What (Too Much) Cholesterol Is Doing to Your Body

Cholesterol is a wax-like substance found in your cells and blood. Your liver creates most of the cholesterol in your body. As for the rest? It comes from the different foods you eat. Cholesterol travels in the blood bundled up in packets referred to as lipoproteins.

Cholesterol has two forms:

  • High-density lipoprotein (HDL) is the “good,” healthy cholesterol. HDL carries excessive amounts of cholesterol out of your arteries to your liver, which then removes it from your body.
  • Low-density lipoprotein (LDL) is the “bad,” unhealthy cholesterol that your doctor warns you about. LDL can accumulate in your arteries and form fatty, wax-like deposits referred to as plaques.

Cholesterol Itself Isn’t Bad

Your body requires some cholesterol to produce vitamin D, digestive fluids, and hormones. Cholesterol also helps your organs function properly. However, having too much LDL cholesterol in your body can cause problems. Over time, it can harm your arteries, cause heart disease, and raise your chances of suffering a stroke.

How Cholesterol Affects Your Body: Cardiovascular and Circulatory Systems

As mentioned, when you have too much “bad” cholesterol in your body, it can collect in your arteries, which clogs them. The medical term for this life-threatening hardening of the arteries is atherosclerosis. Blood can’t flow as smoothly through hardened arteries, so your heart needs to work harder in order to push blood through them. As plaque continues to build in your arteries, you can develop heart disease over time.

Plaque buildup in your coronary arteries can impede the flow of oxygen-rich blood to your heart muscle. As a result, you can experience chest pain called angina. Angina is not the same as a heart attack as it is only a temporary disruption of blood flow. However, it is a warning sign from your body, saying you’re at risk for a heart attack.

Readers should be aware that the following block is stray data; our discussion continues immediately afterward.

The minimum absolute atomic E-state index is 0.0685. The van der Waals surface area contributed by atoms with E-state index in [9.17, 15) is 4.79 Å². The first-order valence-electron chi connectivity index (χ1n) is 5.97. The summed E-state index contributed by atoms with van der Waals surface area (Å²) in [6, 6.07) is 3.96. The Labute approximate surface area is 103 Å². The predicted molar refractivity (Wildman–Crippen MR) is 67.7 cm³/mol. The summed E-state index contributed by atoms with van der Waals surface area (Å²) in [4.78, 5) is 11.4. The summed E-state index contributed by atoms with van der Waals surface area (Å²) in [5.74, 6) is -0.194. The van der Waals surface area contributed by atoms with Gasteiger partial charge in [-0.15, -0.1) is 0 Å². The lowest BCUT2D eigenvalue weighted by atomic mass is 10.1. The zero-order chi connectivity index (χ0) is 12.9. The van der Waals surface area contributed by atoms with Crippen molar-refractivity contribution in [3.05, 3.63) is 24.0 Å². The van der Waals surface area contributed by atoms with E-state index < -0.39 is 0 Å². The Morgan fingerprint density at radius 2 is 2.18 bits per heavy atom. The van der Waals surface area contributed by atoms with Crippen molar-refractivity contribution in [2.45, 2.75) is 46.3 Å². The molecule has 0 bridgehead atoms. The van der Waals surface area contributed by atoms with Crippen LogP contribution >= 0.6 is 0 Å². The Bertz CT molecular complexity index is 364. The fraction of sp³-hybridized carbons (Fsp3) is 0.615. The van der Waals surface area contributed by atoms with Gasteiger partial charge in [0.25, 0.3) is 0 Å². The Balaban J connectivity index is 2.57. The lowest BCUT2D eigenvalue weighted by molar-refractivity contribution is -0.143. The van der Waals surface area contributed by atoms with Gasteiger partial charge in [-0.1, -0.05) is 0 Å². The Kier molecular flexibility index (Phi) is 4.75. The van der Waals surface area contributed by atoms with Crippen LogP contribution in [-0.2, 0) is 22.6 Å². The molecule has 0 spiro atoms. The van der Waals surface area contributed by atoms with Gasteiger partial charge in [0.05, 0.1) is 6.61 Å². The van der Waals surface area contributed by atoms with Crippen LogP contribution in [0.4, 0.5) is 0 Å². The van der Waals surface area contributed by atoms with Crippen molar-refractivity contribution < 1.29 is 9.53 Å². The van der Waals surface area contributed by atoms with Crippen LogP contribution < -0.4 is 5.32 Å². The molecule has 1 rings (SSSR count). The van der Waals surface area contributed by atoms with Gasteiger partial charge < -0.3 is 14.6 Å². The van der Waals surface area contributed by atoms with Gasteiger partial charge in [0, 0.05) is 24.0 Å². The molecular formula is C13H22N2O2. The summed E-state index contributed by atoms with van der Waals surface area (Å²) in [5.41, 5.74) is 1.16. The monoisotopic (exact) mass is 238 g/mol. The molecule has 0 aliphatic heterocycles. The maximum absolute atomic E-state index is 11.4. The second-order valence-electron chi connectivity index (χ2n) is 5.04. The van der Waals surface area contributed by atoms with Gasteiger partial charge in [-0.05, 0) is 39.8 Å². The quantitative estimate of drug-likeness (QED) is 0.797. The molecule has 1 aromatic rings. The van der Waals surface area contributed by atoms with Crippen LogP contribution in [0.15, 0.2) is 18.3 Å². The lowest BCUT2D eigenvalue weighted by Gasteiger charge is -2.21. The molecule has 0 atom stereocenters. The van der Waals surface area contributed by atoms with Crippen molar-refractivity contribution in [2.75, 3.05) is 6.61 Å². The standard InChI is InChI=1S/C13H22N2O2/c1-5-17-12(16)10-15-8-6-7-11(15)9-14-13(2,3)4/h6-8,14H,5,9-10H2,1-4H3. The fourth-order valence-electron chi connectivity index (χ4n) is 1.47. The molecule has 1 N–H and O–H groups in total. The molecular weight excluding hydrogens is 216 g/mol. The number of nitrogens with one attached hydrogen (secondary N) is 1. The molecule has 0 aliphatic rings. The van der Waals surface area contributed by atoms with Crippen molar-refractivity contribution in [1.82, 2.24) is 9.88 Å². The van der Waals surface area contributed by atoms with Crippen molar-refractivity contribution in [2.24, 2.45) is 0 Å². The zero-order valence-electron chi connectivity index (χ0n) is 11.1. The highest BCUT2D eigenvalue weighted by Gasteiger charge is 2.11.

If plaque buildup occurs in the arteries going to the brain, it can cause a stroke. Plaque can also disrupt the flow of blood to arteries responsible for supplying blood to your digestive tract, legs, and feet.

How Cholesterol Affects Your Endocrine System

Your hormone-producing glands make use of cholesterol to produce hormones such as cortisol, testosterone, and estrogen. Hormones can also affect your body’s cholesterol levels. For example, research suggests that as estrogen levels go up during a woman’s menstrual cycle, HDL cholesterol levels also rise, and LDL cholesterol levels decrease. This may be one of the reasons why women’s risk for cardiovascular disease is higher after menopause, when estrogen levels decline.

How Cholesterol Affects Your Nervous System

Did you know your brain contains approximately 25 percent of your body’s supply of cholesterol? This fat is fundamental to the development and protection of your nerve cells, which allow your brain to send signals and communicate with the rest of your body.

Even though your brain needs some cholesterol to function optimally, an excessive amount of it can be detrimental to your health. Excess cholesterol in your arteries can cause a stroke, leading to loss of movement, memory, speech, and other vital functions.

How Cholesterol Affects Your Digestive System

Cholesterol is important for bile production in your digestive system. Bile is a liquid substance that helps your intestines break down solid foods and absorb nutrients. If there’s too much cholesterol in your bile, the excess will form into stones in your gallbladder. Gallstones can be extremely painful.

A Word of Advice

Visit your doctor regularly to ensure your cholesterol levels are normal. Also, consider making lifestyle changes that can lower your risk of heart disease and other conditions, including eating a balanced diet, exercising, limiting alcohol consumption, and taking medication (if necessary) to stay healthy and improve your quality of life.